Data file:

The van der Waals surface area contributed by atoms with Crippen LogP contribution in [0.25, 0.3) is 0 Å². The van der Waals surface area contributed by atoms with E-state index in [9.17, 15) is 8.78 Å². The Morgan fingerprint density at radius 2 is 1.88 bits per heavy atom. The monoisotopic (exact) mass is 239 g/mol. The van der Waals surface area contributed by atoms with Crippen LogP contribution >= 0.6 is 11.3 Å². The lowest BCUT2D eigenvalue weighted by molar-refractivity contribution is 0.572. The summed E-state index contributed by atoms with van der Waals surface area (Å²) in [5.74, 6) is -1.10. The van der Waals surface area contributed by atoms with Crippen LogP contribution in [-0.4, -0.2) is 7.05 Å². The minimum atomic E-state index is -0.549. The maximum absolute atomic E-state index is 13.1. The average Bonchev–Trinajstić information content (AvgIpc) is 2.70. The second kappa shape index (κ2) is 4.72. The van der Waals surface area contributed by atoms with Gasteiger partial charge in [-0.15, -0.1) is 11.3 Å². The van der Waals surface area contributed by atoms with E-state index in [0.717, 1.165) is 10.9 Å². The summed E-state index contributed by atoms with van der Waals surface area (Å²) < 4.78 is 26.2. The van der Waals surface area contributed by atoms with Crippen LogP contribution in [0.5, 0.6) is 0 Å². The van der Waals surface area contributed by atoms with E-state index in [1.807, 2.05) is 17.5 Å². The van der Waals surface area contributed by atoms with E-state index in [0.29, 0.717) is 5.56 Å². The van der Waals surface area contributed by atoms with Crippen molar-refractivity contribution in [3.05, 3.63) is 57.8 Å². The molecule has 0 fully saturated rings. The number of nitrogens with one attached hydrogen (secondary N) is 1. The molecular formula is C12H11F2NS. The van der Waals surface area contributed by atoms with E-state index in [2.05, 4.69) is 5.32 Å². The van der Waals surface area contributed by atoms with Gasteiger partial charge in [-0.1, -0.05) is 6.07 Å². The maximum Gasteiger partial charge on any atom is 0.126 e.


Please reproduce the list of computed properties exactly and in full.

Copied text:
The van der Waals surface area contributed by atoms with Crippen LogP contribution in [0.25, 0.3) is 0 Å². The van der Waals surface area contributed by atoms with E-state index in [9.17, 15) is 8.78 Å². The Morgan fingerprint density at radius 2 is 1.88 bits per heavy atom. The monoisotopic (exact) mass is 239 g/mol. The van der Waals surface area contributed by atoms with Crippen LogP contribution >= 0.6 is 11.3 Å². The lowest BCUT2D eigenvalue weighted by molar-refractivity contribution is 0.572. The summed E-state index contributed by atoms with van der Waals surface area (Å²) in [5.74, 6) is -1.10. The van der Waals surface area contributed by atoms with Crippen LogP contribution in [-0.4, -0.2) is 7.05 Å². The minimum atomic E-state index is -0.549. The maximum absolute atomic E-state index is 13.1. The average Bonchev–Trinajstić information content (AvgIpc) is 2.70. The second kappa shape index (κ2) is 4.72. The van der Waals surface area contributed by atoms with Gasteiger partial charge in [-0.15, -0.1) is 11.3 Å². The van der Waals surface area contributed by atoms with E-state index in [0.717, 1.165) is 10.9 Å². The summed E-state index contributed by atoms with van der Waals surface area (Å²) < 4.78 is 26.2. The van der Waals surface area contributed by atoms with Crippen LogP contribution in [0.5, 0.6) is 0 Å². The van der Waals surface area contributed by atoms with E-state index in [1.807, 2.05) is 17.5 Å². The van der Waals surface area contributed by atoms with E-state index in [0.29, 0.717) is 5.56 Å². The van der Waals surface area contributed by atoms with Crippen molar-refractivity contribution in [3.05, 3.63) is 57.8 Å². The molecule has 0 fully saturated rings. The number of nitrogens with one attached hydrogen (secondary N) is 1. The molecular formula is C12H11F2NS. The van der Waals surface area contributed by atoms with E-state index in [2.05, 4.69) is 5.32 Å². The van der Waals surface area contributed by atoms with Gasteiger partial charge in [-0.1, -0.05) is 6.07 Å². The maximum Gasteiger partial charge on any atom is 0.126 e.